In the 1960s, Sony developed a new type of cathode-ray tube and
branded it as “Trinitron.” Its off-kilter technology allowed for a
bright, crisp and colorful picture that was deemed superior to the
one emitted by other contemporary tubes.
The Trinitron gifted Sony with long-lasting success throughout
the 1980s and 1990s, and is frequently regarded as one of the best
tubes available to home consumers.
Unsurprisingly, Trinitron TVs have been becoming increasingly
rare over the last decade, but people are still selling theirs or
giving them away every now and then.
So I bought one a few years back.
It was a KV-29X5D (the “29” stands for 29 inches); charming and
huge. It gave off a bold and mysterious presence, was lauded by
visitors, and turned even boring beat-em-up titles into an
arcade-like experience that bordered on the
spiritual. Unfortunately, carrying it around with the help of
some lousy people led to a few
complications such as a slightly tinted picture and quirky image
geometry that couldn’t be fixed by degaussing the tube or playing
around in the service menu.
So I took it to the local electronics store. Back then, they
still employed an electrical engineer who would know how to fix
damaged tubes. Sadly, he refused to do anything about it,
declaring my TV set as “good enough” instead and escaping to
retirement shortly afterwards.
Though I still loved that TV, I figured it was too broken to be
enjoyed properly and started to look for a smaller one that would
replace it. Not least because its weight clocked in at
about 45 kilograms!
Digging through classifieds on the internet, I chose to pick up a
KV-M2100D (the “21” stands for 21 inches) from a working-class
town just 50 kilometers away.
The deal took place without any surprises, leaving aside the fact
that the seller decided to wear a military coat with tiny German
flags sewed onto it. And while the TV had been stuffed into his
basement for the past couple of years, he did not bother to clean
it up in the slightest. Furthermore, he couldn’t tell me if it
actually worked. So this guy was pretty useless, but since I got
the TV for free, I decided to take it home anyway.
Back at my place, the first thing I noticed was in what kind of
disgusting condition the remote had actually been, sticking to
your skin immediately and being completely covered in grease and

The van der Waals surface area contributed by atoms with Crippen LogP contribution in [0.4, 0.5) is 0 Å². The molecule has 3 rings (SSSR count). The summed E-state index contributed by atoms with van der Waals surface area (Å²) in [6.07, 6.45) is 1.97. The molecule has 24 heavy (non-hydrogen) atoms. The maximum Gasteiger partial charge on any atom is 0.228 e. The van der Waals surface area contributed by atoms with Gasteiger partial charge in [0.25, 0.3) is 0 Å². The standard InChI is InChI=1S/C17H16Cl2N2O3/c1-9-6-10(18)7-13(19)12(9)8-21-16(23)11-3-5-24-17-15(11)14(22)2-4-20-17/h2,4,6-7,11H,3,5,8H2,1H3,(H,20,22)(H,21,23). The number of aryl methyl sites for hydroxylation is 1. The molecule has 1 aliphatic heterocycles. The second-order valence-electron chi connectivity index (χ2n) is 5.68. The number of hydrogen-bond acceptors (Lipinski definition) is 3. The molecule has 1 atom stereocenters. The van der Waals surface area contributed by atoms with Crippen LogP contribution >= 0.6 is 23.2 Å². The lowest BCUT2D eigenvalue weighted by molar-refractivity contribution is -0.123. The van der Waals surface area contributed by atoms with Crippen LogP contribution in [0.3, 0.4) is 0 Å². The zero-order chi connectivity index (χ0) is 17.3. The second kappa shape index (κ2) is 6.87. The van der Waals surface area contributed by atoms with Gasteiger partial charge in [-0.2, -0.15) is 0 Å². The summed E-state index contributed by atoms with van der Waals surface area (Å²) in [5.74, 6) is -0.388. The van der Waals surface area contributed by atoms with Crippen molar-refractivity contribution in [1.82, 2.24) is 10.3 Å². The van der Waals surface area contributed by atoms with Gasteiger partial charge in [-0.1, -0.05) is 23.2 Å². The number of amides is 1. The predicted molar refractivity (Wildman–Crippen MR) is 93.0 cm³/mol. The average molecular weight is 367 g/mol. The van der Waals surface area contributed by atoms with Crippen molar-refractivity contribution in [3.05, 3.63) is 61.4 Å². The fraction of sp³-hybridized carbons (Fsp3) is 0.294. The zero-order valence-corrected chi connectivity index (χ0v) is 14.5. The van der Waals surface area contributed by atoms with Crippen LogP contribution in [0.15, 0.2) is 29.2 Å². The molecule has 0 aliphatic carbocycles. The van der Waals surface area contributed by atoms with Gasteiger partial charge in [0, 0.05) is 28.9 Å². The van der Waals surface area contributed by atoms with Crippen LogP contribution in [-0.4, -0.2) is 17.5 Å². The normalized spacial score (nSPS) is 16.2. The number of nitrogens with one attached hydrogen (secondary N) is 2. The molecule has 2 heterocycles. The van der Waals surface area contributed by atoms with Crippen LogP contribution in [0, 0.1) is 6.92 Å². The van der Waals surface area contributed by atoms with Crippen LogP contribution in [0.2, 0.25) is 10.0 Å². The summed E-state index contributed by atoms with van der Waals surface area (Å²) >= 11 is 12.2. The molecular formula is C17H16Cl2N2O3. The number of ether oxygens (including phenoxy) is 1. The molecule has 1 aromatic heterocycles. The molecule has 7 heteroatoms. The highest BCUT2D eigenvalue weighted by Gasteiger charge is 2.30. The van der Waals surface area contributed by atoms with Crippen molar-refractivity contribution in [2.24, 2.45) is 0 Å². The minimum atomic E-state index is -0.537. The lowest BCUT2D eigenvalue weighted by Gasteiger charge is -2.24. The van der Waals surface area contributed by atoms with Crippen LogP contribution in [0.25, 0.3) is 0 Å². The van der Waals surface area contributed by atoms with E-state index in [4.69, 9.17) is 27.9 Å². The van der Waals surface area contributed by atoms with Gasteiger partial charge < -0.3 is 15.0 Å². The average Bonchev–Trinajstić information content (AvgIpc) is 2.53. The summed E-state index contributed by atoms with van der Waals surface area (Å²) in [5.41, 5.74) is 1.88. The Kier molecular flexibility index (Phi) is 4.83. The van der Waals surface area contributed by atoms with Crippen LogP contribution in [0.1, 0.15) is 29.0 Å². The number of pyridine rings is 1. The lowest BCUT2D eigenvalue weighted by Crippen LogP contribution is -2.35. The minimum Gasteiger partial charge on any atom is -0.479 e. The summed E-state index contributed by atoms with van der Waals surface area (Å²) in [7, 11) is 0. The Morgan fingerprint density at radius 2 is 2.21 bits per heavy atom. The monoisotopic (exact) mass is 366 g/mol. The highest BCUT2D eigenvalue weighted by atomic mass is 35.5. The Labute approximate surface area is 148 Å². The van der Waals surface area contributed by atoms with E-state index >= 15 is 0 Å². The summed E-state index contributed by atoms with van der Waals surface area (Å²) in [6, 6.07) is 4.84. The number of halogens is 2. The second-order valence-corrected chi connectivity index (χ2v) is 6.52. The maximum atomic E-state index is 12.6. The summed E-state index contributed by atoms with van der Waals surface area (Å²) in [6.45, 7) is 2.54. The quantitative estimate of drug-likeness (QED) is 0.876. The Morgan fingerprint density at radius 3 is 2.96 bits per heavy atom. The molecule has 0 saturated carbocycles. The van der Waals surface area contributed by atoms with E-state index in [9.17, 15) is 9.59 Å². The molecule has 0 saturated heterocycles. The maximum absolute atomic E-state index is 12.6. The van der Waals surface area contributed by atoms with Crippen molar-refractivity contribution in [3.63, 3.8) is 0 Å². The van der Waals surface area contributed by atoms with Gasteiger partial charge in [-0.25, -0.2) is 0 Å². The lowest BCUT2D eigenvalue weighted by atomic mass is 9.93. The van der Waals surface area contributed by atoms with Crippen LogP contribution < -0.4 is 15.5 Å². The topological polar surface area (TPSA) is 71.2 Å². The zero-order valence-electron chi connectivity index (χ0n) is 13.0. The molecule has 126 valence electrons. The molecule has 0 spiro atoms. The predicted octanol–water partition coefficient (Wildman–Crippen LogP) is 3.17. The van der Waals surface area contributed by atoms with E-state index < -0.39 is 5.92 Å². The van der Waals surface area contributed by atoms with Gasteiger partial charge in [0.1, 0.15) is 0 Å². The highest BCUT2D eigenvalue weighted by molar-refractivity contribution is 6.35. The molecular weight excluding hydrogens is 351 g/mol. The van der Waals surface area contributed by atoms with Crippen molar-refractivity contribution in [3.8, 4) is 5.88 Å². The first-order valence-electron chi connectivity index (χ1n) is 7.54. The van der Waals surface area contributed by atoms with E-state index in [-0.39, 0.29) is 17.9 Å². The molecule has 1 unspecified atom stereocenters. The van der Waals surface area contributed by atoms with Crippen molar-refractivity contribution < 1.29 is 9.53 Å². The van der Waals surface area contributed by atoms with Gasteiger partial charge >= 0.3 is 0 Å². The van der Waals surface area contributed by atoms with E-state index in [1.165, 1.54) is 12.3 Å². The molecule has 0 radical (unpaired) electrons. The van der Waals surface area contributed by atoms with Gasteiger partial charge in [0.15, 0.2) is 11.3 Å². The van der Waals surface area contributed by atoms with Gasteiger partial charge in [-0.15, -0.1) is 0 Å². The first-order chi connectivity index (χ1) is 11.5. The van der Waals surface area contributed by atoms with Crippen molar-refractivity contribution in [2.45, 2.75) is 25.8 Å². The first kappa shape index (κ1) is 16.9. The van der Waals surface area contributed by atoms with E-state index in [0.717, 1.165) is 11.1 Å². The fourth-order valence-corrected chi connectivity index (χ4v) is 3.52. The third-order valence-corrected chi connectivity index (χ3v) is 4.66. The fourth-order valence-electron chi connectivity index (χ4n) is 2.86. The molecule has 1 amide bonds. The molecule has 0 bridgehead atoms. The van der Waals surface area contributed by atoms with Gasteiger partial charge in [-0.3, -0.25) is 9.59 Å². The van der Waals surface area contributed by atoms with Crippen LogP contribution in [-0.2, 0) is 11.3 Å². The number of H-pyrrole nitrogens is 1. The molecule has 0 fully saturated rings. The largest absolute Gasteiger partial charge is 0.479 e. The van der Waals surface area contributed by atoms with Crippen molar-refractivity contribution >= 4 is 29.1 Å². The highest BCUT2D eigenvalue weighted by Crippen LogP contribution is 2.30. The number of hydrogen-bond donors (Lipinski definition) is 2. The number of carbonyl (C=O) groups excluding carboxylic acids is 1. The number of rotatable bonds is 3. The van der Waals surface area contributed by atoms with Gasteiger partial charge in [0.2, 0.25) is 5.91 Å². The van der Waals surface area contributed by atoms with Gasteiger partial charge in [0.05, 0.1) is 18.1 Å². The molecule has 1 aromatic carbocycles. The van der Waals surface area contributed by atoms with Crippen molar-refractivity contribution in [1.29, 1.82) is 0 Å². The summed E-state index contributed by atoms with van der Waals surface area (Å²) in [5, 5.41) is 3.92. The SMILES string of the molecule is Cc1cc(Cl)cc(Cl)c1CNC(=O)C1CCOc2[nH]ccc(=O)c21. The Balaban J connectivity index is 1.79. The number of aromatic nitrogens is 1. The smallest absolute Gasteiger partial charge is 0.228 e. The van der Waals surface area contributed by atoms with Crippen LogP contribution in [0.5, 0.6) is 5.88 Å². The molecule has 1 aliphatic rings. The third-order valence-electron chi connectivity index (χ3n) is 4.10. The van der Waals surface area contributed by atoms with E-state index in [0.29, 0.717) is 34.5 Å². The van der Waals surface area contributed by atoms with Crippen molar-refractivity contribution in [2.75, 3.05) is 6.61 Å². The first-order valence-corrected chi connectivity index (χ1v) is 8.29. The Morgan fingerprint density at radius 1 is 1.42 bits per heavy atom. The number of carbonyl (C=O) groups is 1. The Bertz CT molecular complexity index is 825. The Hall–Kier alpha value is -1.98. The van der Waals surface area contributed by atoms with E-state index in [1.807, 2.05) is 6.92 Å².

crumbs! It’s beyond me how people manage to be so utterly
unashamed of themselves that they can’t even bother to simply
clean up a small biohazard before
unleashing it on others.
Whatever. That TV worked semi-fine. The picture quality was crisp
and colors looked alright, but the image jittered around on the
screen, and there were sporadic picture dropouts. I guess a broken
flyback transformer is fault here, but then again I don’t know
anything about electrical engineering. Should have studied
Now at this point, I was left two broken Trinitron sets.
Meanwhile, another gem arrived via mail! It was an EV-DT1
Trinitron (the “EV-DT1” stands for who knows) that I had bidden
for a week before, complete with an analog tuner and Video8
capabilities. I did not aim for serious use and just wanted it to
look cool on my shelf (which it does). After connecting it to one
of the PlayStation 2 models that float around my
room, I noticed that the picture’s vertical axis would randomly
shit itself, depending on what was visible on-screen. Tuning the
vsync knob wouldn’t fix anything.
Now at this point, I had three broken Trinitron sets.
Time passed, and life went on.
I decided to visit Lars who lives an hour
Intrigued, I looked at the classifieds nearby, and found a
KV-M1400D (the “14” stands for 14 inches) Trinitron in pristine
condition. I eventually decided to pick it up after a quick debate
that I was having, with myself, in my head, on whether this was
truly necessary. But at this point, I was already in too
Contrary to the other models which I carried around, this one had
a huge imbalance, and virtually all of its weight was located in
the front of the chassis, near the screen. That was unfortunate,
as the TV started to tumble around in the trunk while I was
driving it through the mountains. Thankfully, nothing serious
happened as I had covered the screen with a large sweater
So I took it to the front, put it in the passenger’s seat and
wrapped the seatbelt around it, as you would probably do with a
tiny person. That seemed to work.
As did the TV! It paints a splendid image, everything feels as
it’s supposed to, and it is even compact enough to be put on my
desk (which is what I did). Plus, it won’t ever be a burden when
After having it set up, I wanted to take that precious thing on a
10-minute test drive which happened to culminate in me playing
Metal Gear Solid for five hours straight. I guess it’s a really
good television set. Until it eventually dies. Sob.
I guess I can take all the other semi-broken TVs to recycling